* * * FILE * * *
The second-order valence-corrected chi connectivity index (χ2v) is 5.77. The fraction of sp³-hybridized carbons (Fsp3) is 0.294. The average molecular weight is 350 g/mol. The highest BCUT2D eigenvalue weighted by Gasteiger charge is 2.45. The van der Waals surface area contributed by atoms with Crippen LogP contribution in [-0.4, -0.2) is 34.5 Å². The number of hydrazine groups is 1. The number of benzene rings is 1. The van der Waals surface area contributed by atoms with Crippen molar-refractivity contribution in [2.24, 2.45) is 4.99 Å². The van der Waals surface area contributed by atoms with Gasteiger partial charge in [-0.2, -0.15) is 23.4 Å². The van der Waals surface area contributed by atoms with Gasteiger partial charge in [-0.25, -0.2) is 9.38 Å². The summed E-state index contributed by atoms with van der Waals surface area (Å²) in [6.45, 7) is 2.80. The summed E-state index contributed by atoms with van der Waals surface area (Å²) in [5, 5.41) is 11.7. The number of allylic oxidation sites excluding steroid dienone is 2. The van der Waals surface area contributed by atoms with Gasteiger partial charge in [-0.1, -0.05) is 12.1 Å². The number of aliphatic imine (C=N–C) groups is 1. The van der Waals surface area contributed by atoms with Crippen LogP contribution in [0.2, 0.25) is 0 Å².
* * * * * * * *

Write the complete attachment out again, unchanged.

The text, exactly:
The second-order valence-corrected chi connectivity index (χ2v) is 5.77. The fraction of sp³-hybridized carbons (Fsp3) is 0.294. The average molecular weight is 350 g/mol. The highest BCUT2D eigenvalue weighted by Gasteiger charge is 2.45. The van der Waals surface area contributed by atoms with Crippen LogP contribution in [-0.4, -0.2) is 34.5 Å². The number of hydrazine groups is 1. The number of benzene rings is 1. The van der Waals surface area contributed by atoms with Crippen molar-refractivity contribution in [2.24, 2.45) is 4.99 Å². The van der Waals surface area contributed by atoms with Gasteiger partial charge in [-0.2, -0.15) is 23.4 Å². The van der Waals surface area contributed by atoms with Gasteiger partial charge in [-0.25, -0.2) is 9.38 Å². The summed E-state index contributed by atoms with van der Waals surface area (Å²) in [6.45, 7) is 2.80. The summed E-state index contributed by atoms with van der Waals surface area (Å²) in [5, 5.41) is 11.7. The number of allylic oxidation sites excluding steroid dienone is 2. The van der Waals surface area contributed by atoms with Gasteiger partial charge in [-0.1, -0.05) is 12.1 Å². The number of aliphatic imine (C=N–C) groups is 1. The van der Waals surface area contributed by atoms with Crippen LogP contribution in [0.2, 0.25) is 0 Å².